The stimulative effect of an unconditional block grant on the decentralized provision of care
Understanding the impact of central government grants on decentralized health care provision is of crucial importance for the design of grant systems, yet empirical evidence on the prevalence of flypaper effects in this domain is rare.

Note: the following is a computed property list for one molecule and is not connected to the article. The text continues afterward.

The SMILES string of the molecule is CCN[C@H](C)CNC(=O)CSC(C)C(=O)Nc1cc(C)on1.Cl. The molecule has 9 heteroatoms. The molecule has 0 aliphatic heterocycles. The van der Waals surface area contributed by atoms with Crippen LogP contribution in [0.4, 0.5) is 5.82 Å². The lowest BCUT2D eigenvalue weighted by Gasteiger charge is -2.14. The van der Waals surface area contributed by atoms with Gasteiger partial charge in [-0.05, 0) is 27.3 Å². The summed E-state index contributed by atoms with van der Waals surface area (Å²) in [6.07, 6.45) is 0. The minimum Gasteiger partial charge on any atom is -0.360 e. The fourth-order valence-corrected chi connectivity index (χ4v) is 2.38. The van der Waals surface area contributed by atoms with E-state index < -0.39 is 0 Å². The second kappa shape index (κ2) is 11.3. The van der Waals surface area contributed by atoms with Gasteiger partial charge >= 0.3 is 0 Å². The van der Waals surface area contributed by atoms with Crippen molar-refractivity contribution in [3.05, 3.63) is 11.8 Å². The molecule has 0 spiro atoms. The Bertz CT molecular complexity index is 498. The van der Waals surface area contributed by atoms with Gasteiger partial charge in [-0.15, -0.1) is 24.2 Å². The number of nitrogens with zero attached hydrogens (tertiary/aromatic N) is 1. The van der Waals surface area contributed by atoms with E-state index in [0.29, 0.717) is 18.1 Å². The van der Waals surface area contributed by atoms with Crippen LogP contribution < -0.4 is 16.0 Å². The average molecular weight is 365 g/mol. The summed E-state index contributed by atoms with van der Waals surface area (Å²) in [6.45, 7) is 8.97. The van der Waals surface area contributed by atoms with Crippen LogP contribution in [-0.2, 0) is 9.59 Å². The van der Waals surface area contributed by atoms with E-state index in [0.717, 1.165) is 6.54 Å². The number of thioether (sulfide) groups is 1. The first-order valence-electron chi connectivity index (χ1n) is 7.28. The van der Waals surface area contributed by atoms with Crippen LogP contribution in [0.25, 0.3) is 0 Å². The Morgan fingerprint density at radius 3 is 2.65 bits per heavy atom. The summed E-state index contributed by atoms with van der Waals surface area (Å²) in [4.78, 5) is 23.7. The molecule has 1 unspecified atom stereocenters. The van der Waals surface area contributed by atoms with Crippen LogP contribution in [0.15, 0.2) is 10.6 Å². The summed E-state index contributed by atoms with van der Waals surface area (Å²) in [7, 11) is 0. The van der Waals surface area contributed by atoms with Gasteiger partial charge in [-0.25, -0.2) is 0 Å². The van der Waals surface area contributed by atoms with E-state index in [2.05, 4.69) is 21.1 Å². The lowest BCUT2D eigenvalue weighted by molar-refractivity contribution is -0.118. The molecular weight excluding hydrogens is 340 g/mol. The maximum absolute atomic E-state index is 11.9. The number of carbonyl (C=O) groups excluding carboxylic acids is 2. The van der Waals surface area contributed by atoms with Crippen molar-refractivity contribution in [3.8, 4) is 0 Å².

We study the decentralization of home care in the Netherlands and exploit the gradual introduction of formula-based equalization to identify the effect of exogenous changes in an unconditional block grant on local expenditure and utilization. A one euro increase in central government grants raises local expenditure by fifty cents, while adjustments occur through the number of hours as well as through substitution between basic and more advanced types of assistance. These findings suggest that conditioning of grants is not required for the central government to retain some control over the decentralized provision of care.